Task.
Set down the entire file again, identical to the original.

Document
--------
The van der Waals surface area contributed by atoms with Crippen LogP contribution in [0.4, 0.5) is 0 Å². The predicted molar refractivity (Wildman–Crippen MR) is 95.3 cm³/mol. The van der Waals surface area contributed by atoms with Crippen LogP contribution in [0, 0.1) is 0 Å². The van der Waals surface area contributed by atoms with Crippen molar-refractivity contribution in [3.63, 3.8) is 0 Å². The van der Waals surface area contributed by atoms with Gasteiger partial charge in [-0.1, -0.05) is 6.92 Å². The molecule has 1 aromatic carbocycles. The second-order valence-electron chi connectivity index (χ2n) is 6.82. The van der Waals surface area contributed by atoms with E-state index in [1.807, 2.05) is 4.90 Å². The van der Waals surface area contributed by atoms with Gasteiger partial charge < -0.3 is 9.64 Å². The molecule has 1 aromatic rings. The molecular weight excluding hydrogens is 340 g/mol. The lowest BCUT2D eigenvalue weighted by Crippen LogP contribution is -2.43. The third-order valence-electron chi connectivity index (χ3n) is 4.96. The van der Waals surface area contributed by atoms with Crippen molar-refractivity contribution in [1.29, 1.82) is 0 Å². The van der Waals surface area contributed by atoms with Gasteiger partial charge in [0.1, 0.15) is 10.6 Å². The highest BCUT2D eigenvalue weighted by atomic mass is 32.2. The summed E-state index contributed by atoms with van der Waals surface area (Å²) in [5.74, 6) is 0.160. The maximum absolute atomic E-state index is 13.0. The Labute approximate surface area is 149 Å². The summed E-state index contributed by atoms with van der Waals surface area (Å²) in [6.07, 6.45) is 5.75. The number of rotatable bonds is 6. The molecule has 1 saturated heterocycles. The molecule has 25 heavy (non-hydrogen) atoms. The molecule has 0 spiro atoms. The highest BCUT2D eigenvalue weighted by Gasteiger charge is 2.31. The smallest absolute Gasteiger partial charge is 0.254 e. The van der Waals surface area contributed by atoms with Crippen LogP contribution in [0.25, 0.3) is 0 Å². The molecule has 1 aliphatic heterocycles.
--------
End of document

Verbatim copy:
The van der Waals surface area contributed by atoms with Crippen LogP contribution in [0.4, 0.5) is 0 Å². The predicted molar refractivity (Wildman–Crippen MR) is 95.3 cm³/mol. The van der Waals surface area contributed by atoms with Crippen LogP contribution in [0, 0.1) is 0 Å². The van der Waals surface area contributed by atoms with Crippen molar-refractivity contribution in [3.63, 3.8) is 0 Å². The van der Waals surface area contributed by atoms with Gasteiger partial charge in [-0.1, -0.05) is 6.92 Å². The molecule has 1 aromatic carbocycles. The second-order valence-electron chi connectivity index (χ2n) is 6.82. The van der Waals surface area contributed by atoms with E-state index in [1.807, 2.05) is 4.90 Å². The van der Waals surface area contributed by atoms with Gasteiger partial charge < -0.3 is 9.64 Å². The molecule has 1 aromatic rings. The molecular weight excluding hydrogens is 340 g/mol. The lowest BCUT2D eigenvalue weighted by Crippen LogP contribution is -2.43. The third-order valence-electron chi connectivity index (χ3n) is 4.96. The van der Waals surface area contributed by atoms with Crippen molar-refractivity contribution in [1.29, 1.82) is 0 Å². The van der Waals surface area contributed by atoms with Gasteiger partial charge in [0.1, 0.15) is 10.6 Å². The highest BCUT2D eigenvalue weighted by atomic mass is 32.2. The summed E-state index contributed by atoms with van der Waals surface area (Å²) in [5.74, 6) is 0.160. The maximum absolute atomic E-state index is 13.0. The Labute approximate surface area is 149 Å². The summed E-state index contributed by atoms with van der Waals surface area (Å²) in [6.07, 6.45) is 5.75. The number of rotatable bonds is 6. The molecule has 1 saturated heterocycles. The molecule has 25 heavy (non-hydrogen) atoms. The molecule has 0 spiro atoms. The highest BCUT2D eigenvalue weighted by Gasteiger charge is 2.31. The smallest absolute Gasteiger partial charge is 0.254 e. The van der Waals surface area contributed by atoms with Crippen LogP contribution in [0.25, 0.3) is 0 Å². The molecule has 1 aliphatic heterocycles.